Again, always know the mechanisms and they can't trick you. They will have to tell you enough information to make the correct decision.

I'll leave you with two of my favorite simple equations because I think they are helpful because they are always true.

CO = Heart Rate x Stroke Volume

MAP = CO x SVR [remember this is basically Ohms law: V=IR]

3 components of Stroke volume: preload, afterload, contractility

There's really no CV physiology question you can't answer with those, or at least eliminate a LOT of wrong answer choices. Cardiac output low? Then either HR or SV is low. Period. Always. CO low and HR high/normal? MUST be SV. Now you just have to figure out why: low/high preload, high afterload, or impaired contractility. MUST be one of those. Cannot be anything else.

So for your question, that equation can be combined:

MAP = HR x SV x SVR

So MAP (most of which is DBP) is related to SVR, but there are other things as well. MAP is always related to afterload (as part of Stroke volume), but remember to keep it in its broader context.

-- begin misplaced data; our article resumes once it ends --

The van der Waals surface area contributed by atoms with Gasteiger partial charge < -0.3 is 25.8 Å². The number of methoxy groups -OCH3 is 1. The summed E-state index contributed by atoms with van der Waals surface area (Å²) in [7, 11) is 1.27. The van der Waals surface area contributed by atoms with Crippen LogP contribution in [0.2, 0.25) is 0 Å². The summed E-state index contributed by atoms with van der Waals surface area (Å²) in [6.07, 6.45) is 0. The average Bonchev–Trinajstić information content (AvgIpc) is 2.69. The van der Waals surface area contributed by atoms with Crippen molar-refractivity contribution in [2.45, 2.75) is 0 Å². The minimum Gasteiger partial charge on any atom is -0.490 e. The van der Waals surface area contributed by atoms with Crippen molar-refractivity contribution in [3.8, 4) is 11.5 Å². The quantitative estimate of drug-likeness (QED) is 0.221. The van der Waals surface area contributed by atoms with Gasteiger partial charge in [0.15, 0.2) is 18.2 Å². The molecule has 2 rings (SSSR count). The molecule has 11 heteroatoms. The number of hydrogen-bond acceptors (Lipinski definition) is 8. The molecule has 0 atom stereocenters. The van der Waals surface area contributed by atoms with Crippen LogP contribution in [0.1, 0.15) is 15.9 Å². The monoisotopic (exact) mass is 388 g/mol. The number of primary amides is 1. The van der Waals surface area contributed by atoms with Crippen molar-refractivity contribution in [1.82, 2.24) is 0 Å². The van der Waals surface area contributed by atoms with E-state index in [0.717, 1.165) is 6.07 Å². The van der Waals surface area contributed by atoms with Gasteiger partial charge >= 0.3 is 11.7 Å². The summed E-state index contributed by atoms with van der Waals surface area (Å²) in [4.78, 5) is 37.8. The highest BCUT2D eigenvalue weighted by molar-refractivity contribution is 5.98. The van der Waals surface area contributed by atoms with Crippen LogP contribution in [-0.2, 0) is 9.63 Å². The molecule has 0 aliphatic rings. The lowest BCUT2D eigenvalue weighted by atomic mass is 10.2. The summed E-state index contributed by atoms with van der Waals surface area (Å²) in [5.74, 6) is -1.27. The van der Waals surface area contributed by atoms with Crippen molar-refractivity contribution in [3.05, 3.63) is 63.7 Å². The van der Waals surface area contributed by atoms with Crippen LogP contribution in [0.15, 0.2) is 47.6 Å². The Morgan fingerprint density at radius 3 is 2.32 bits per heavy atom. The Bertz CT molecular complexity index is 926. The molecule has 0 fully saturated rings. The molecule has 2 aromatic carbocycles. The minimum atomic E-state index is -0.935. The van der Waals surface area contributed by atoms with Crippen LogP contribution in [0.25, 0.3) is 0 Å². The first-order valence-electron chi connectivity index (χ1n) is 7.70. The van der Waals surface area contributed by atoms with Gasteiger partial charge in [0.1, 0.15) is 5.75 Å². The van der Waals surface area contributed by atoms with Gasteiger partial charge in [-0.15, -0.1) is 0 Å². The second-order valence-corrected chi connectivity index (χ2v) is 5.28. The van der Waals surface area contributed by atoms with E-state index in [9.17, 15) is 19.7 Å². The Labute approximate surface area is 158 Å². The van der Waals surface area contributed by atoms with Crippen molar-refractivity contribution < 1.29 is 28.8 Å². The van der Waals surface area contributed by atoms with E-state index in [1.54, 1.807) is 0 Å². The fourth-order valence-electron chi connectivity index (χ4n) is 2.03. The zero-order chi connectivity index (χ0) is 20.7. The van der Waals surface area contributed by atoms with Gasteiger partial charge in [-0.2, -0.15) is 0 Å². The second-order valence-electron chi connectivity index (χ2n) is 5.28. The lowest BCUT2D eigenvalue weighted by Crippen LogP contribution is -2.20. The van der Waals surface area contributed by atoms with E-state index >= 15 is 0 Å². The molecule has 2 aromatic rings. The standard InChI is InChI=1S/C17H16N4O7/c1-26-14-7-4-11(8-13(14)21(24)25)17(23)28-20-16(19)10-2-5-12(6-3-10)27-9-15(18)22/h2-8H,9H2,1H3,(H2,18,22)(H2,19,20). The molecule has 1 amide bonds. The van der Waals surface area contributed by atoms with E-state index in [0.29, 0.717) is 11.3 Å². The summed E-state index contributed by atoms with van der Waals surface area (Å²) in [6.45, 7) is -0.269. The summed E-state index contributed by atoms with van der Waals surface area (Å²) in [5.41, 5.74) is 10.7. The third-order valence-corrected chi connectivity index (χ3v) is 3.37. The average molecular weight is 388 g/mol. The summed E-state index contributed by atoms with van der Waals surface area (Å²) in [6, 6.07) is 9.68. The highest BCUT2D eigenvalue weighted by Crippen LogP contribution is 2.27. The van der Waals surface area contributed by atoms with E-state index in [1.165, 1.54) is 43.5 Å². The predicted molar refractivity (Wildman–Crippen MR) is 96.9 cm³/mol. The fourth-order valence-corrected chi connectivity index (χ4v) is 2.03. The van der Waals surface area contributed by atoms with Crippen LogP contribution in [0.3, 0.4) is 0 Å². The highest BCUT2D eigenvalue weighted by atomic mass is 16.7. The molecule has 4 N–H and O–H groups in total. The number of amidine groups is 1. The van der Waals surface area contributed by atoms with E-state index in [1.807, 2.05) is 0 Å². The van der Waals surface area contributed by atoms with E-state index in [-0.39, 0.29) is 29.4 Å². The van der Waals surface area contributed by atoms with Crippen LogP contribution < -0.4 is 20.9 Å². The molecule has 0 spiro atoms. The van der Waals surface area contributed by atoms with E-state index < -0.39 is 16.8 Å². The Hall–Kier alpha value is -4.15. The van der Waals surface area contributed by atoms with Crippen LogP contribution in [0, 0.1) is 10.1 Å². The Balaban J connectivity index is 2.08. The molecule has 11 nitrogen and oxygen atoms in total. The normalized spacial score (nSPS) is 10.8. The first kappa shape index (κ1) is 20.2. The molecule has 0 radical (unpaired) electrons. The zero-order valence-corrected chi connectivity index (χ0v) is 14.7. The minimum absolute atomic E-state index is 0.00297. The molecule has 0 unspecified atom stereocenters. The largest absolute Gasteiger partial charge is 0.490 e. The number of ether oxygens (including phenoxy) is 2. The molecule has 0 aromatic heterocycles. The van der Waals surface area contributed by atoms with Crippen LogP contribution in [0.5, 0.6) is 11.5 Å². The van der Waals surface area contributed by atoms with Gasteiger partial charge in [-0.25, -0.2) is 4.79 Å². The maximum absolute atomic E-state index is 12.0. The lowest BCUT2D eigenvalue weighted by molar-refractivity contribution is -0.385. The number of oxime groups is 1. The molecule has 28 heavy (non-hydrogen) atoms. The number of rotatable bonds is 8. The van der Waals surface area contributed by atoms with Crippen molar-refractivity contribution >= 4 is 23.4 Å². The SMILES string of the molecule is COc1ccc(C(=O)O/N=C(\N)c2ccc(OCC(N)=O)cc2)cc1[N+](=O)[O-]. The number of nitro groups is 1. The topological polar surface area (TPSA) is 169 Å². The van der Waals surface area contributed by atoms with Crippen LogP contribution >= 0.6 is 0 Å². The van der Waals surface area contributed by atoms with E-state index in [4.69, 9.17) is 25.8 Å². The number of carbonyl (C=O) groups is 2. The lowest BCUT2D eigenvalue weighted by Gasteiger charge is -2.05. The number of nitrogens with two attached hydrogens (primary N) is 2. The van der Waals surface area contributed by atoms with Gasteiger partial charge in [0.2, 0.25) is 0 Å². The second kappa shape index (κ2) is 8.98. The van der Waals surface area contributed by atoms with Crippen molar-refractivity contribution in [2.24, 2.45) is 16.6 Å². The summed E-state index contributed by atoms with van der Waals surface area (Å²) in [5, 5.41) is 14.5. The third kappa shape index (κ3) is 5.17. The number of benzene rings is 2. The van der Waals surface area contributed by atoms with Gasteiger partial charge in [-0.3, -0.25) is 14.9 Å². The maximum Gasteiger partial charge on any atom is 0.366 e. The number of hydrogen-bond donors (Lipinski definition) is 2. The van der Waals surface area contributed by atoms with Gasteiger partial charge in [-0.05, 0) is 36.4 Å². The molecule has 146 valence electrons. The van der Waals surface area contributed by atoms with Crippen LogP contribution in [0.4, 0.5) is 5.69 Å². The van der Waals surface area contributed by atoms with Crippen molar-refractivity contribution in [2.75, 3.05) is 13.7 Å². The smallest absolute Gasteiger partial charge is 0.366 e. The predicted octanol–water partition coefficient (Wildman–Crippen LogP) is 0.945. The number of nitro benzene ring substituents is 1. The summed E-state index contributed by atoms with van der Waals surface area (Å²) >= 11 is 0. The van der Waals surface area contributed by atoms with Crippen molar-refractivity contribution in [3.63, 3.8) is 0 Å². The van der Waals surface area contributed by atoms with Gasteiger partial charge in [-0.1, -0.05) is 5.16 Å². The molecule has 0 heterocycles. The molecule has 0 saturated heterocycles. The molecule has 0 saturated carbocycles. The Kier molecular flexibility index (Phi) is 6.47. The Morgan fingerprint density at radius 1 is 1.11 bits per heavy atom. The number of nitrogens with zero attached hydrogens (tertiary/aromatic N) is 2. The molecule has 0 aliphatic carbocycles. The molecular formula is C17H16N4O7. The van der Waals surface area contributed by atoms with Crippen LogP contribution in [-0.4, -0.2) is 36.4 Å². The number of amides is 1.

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Originally Posted by Young Doc View Post
Some great replies here already, but wanted to jump in to add a bit more. I like to keep things very simple because that's what I can remember. You're basically correct, although physiologists could probably quibble with terminology, but they'll do that no matter you say

1) DBP is kinda like afterload, but beware of examples where it is NOT. Aortic Stenosis pops into mind; in that case, you have MUCH higher afterload than your DBP because the resistance of the valve is the issue. On step 1, make sure you're always thinking through the mechanism of what's happening because the love to write distractors that will get you.

2) Generally TPR and diastolic pressure are related, but again keep in mind disordered states where it is not. Hypovolemia is a big one -- think of the trauma victim who rolls in with a BP of 60/40 -- they are probably as vasoconstricted as possible, yet their DPB is dropping because they have no volume. I could imagine a step 1 question where they ask you about next step in management to bring up their BP -- you would have to give fluids, not a vasopressive drug. OF course they could just as easily give you someone in septic shock; you would still give fluids (lots), but you would also want to consider vasopressors. Either of these would make a great arrows question too.